The Obama administration has delayed action in adjusting aid to Uganda in response to passage of the Anti-Homosexuality Act, even though an interagency review process put forward recommendations some weeks ago.
Sources familiar with the review process, which the administration announced just after Ugandan President Yoweri Museveni signed the anti-gay bill into law in February, told BuzzFeed they have expected an announcement from the United States government for some time because the recommendations were pending, but the White House has been silent.
This inaction follows a seemingly contradictory series of announcements in March. The White House announced an adjustment of around $10 million — including a cut to a religious organization that vocally supported the law — out of the more than $700 million that the U.S. gives to Uganda annually on March 23 because of the new law. But days later, the U.S. embassy in Kampala issued a press release saying “No Changes in U.S. Assistance to Uganda.” And the initial cuts were announced on the same night as the administration said it would send military helicopters much coveted by President Museveni to assist in the hunt for rebel leader Joseph Kony.
As the review has dragged on, American LGBT and public health advocates have grown increasingly frustrated by the White House, which they say has frozen them out of consultations over responding to the law. The administration has increasingly held back details on what options are under consideration and when they might come.
“They haven’t been telling us anything concrete,” one told BuzzFeed.
On Tuesday, Human Rights Campaign President Chad Griffin publicly called out President Obama for his inaction in a letter that said the “delay is putting lives at risk.”
“More than three months since the enactment of this law, I respectfully ask
that you direct the Administration’s interagency review to begin issuing immediate, concrete results that will illustrate the United States’s commitment to protecting human rights in Uganda,” Griffin wrote. “President Museveni must understand that there will be continuing and long term political and economic consequences to state-driven homophobia.”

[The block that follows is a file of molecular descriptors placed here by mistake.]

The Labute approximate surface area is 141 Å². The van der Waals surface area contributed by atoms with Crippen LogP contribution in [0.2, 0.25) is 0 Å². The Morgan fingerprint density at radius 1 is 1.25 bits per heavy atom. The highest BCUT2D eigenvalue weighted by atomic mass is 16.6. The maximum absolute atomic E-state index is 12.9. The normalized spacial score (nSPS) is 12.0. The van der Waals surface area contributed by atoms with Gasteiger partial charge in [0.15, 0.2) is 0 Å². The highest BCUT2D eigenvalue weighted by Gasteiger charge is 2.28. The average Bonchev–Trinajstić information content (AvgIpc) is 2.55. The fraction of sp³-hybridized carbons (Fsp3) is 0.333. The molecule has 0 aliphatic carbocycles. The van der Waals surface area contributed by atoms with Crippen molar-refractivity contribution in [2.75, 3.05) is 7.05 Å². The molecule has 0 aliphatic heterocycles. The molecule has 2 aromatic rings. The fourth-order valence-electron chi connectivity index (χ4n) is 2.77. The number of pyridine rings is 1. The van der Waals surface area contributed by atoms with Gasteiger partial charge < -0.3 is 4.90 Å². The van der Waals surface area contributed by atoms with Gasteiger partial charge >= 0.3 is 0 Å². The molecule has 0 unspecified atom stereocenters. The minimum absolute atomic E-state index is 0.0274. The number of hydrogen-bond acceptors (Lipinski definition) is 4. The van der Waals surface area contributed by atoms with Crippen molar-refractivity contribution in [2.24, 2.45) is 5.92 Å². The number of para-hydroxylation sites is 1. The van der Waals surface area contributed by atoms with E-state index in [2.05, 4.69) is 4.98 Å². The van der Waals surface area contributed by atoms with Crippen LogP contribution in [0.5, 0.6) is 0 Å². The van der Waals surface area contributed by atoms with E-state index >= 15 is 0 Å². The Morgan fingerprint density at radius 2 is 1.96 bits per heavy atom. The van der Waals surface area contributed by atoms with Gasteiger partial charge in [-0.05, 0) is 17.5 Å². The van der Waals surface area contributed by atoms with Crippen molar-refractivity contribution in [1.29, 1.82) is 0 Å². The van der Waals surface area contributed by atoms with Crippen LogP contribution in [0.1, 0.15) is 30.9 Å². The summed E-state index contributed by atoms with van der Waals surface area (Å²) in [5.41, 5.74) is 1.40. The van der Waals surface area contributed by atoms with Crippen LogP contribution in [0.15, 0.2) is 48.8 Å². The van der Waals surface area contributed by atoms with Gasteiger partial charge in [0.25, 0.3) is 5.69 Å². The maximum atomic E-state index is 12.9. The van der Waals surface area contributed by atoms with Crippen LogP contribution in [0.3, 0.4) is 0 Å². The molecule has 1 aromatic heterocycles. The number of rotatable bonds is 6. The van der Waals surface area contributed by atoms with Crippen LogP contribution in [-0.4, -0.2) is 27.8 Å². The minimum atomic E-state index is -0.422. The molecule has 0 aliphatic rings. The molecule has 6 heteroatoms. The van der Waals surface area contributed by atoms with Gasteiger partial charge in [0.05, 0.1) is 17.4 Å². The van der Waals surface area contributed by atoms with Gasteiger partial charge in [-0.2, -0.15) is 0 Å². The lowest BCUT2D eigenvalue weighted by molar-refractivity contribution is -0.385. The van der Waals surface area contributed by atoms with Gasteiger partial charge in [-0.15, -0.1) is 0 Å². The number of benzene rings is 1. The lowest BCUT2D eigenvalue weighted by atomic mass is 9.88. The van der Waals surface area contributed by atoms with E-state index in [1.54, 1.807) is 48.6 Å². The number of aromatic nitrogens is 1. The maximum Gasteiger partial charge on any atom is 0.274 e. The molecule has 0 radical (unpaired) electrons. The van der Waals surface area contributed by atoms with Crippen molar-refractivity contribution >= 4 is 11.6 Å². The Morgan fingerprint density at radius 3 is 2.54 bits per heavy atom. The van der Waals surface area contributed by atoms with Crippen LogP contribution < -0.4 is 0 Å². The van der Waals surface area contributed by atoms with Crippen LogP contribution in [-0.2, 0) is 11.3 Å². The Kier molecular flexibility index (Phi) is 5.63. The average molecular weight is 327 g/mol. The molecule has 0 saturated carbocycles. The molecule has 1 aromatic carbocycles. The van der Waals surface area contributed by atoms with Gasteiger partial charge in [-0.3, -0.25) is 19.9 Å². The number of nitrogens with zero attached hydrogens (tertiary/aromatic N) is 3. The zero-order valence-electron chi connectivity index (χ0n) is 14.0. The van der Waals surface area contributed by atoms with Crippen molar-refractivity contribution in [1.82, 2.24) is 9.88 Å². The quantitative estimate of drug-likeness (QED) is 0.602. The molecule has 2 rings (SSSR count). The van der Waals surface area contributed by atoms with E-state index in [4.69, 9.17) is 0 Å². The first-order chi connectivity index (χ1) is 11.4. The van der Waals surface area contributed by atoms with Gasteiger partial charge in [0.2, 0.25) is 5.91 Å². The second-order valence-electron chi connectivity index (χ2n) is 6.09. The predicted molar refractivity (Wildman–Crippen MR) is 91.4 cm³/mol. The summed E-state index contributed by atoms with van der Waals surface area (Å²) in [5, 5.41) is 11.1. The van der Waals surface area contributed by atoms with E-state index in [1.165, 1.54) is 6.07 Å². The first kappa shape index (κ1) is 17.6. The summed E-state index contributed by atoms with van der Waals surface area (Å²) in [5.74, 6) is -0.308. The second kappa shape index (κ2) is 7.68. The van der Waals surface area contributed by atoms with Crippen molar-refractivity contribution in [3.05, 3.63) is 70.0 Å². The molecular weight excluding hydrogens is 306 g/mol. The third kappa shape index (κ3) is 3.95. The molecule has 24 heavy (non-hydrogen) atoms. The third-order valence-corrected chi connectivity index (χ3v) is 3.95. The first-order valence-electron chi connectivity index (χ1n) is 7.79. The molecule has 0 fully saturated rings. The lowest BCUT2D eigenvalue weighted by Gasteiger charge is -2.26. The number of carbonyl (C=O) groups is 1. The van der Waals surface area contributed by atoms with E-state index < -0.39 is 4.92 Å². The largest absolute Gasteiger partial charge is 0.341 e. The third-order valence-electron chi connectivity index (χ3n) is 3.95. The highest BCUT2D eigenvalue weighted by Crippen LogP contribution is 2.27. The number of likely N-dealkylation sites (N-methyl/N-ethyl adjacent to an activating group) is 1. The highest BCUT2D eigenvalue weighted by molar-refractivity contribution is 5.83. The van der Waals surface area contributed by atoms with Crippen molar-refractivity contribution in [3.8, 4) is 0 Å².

Griffin also called for expanding the review to include other countries that have recently enacted “heinous anti-LGBT laws” — Nigeria, Russia, and Brunei — in order to “signal to the world that these consequences are not directed solely towards Africa.”
National Security Council spokesman Patrick Ventrell would not comment on why the administration had not made a final decision on the recommendations from the interagency review process. However, he avoided referencing the review in a statement responding to the Human Rights Campaign’s letter.
“In response to President Museveni’s decision to assent to the Anti-Homosexuality Act, the United States took immediate steps to demonstrate our support for the LGBT community in Uganda, deter other countries from enacting similar laws, and reinforce our commitment to the promotion and defense of human rights for all people – including LGBT individuals,” Ventrell wrote. “As we move forward, we will take additional steps to demonstrate our opposition to the Act and our support for LGBT persons in Uganda and around the world—recognizing that the struggle to end discrimination against LGBT persons is a global challenge, and one that is central to the United States commitment to promoting human rights.”
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